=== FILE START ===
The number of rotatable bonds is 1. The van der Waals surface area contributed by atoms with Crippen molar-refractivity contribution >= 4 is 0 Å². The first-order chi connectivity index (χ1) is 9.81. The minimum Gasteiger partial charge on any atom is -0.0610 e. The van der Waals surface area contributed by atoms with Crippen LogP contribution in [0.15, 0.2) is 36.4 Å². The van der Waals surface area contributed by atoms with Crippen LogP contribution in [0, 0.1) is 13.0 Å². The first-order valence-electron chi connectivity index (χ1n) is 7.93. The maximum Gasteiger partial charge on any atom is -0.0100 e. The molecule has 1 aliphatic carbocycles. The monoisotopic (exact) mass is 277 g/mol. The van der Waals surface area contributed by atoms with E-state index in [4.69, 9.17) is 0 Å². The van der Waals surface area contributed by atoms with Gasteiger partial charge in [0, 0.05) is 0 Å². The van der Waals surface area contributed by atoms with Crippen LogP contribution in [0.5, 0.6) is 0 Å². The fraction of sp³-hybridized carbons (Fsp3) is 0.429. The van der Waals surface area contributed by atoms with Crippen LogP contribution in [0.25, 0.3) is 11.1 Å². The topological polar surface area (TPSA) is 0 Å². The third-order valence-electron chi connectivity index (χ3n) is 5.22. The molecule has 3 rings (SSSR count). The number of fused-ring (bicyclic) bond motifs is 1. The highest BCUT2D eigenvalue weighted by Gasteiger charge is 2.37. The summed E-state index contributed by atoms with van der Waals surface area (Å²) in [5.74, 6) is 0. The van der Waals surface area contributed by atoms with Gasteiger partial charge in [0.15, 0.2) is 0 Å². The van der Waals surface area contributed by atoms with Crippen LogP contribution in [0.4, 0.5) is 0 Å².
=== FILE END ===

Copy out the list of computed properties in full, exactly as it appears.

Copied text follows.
The number of rotatable bonds is 1. The van der Waals surface area contributed by atoms with Crippen molar-refractivity contribution >= 4 is 0 Å². The first-order chi connectivity index (χ1) is 9.81. The minimum Gasteiger partial charge on any atom is -0.0610 e. The van der Waals surface area contributed by atoms with Crippen LogP contribution in [0.15, 0.2) is 36.4 Å². The van der Waals surface area contributed by atoms with Crippen LogP contribution in [0, 0.1) is 13.0 Å². The first-order valence-electron chi connectivity index (χ1n) is 7.93. The maximum Gasteiger partial charge on any atom is -0.0100 e. The molecule has 1 aliphatic carbocycles. The monoisotopic (exact) mass is 277 g/mol. The van der Waals surface area contributed by atoms with E-state index in [4.69, 9.17) is 0 Å². The van der Waals surface area contributed by atoms with Gasteiger partial charge in [0, 0.05) is 0 Å². The van der Waals surface area contributed by atoms with Crippen LogP contribution in [0.5, 0.6) is 0 Å². The fraction of sp³-hybridized carbons (Fsp3) is 0.429. The van der Waals surface area contributed by atoms with Crippen LogP contribution in [0.25, 0.3) is 11.1 Å². The topological polar surface area (TPSA) is 0 Å². The third-order valence-electron chi connectivity index (χ3n) is 5.22. The molecule has 3 rings (SSSR count). The number of fused-ring (bicyclic) bond motifs is 1. The highest BCUT2D eigenvalue weighted by Gasteiger charge is 2.37. The summed E-state index contributed by atoms with van der Waals surface area (Å²) in [5.74, 6) is 0. The van der Waals surface area contributed by atoms with Gasteiger partial charge in [0.15, 0.2) is 0 Å². The van der Waals surface area contributed by atoms with Crippen LogP contribution in [0.4, 0.5) is 0 Å².